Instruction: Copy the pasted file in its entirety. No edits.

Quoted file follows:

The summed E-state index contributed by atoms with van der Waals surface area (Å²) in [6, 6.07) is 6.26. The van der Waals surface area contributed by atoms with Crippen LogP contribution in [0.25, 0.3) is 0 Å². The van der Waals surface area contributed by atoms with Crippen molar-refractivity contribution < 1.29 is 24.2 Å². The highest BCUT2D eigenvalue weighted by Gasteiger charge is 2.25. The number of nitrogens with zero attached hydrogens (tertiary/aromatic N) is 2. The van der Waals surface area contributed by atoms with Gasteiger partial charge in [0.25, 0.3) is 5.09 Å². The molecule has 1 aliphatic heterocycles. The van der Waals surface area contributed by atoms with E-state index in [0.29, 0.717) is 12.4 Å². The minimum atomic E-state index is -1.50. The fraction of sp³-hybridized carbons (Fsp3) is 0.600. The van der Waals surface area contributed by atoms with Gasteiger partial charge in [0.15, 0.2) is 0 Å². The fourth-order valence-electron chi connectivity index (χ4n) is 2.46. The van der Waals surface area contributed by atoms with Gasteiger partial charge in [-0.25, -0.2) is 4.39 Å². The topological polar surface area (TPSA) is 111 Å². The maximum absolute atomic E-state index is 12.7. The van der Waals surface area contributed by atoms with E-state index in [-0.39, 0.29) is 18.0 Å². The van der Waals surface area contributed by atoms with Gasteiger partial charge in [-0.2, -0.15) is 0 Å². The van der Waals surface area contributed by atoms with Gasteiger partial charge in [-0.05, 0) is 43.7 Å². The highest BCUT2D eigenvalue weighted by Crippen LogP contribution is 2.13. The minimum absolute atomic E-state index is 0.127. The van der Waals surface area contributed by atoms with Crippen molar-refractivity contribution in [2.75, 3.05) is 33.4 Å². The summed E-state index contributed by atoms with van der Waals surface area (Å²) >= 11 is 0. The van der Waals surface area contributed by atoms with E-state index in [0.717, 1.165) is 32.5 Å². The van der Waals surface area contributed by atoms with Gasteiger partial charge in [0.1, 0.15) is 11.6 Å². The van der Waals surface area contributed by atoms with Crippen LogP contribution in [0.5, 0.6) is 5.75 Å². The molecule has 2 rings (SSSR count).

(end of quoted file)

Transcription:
The summed E-state index contributed by atoms with van der Waals surface area (Å²) in [6, 6.07) is 6.26. The van der Waals surface area contributed by atoms with Crippen LogP contribution in [0.25, 0.3) is 0 Å². The van der Waals surface area contributed by atoms with Crippen molar-refractivity contribution < 1.29 is 24.2 Å². The highest BCUT2D eigenvalue weighted by Gasteiger charge is 2.25. The number of nitrogens with zero attached hydrogens (tertiary/aromatic N) is 2. The van der Waals surface area contributed by atoms with Gasteiger partial charge in [0.25, 0.3) is 5.09 Å². The molecule has 1 aliphatic heterocycles. The van der Waals surface area contributed by atoms with E-state index in [0.29, 0.717) is 12.4 Å². The minimum atomic E-state index is -1.50. The fraction of sp³-hybridized carbons (Fsp3) is 0.600. The van der Waals surface area contributed by atoms with Gasteiger partial charge in [0.15, 0.2) is 0 Å². The fourth-order valence-electron chi connectivity index (χ4n) is 2.46. The van der Waals surface area contributed by atoms with Gasteiger partial charge in [-0.25, -0.2) is 4.39 Å². The topological polar surface area (TPSA) is 111 Å². The maximum absolute atomic E-state index is 12.7. The van der Waals surface area contributed by atoms with E-state index in [-0.39, 0.29) is 18.0 Å². The van der Waals surface area contributed by atoms with Gasteiger partial charge in [-0.2, -0.15) is 0 Å². The van der Waals surface area contributed by atoms with Gasteiger partial charge in [-0.05, 0) is 43.7 Å². The highest BCUT2D eigenvalue weighted by Crippen LogP contribution is 2.13. The minimum absolute atomic E-state index is 0.127. The van der Waals surface area contributed by atoms with Crippen molar-refractivity contribution in [2.75, 3.05) is 33.4 Å². The summed E-state index contributed by atoms with van der Waals surface area (Å²) >= 11 is 0. The van der Waals surface area contributed by atoms with E-state index in [0.717, 1.165) is 32.5 Å². The van der Waals surface area contributed by atoms with Gasteiger partial charge in [0.1, 0.15) is 11.6 Å². The van der Waals surface area contributed by atoms with Crippen LogP contribution in [0.5, 0.6) is 5.75 Å². The molecule has 2 rings (SSSR count).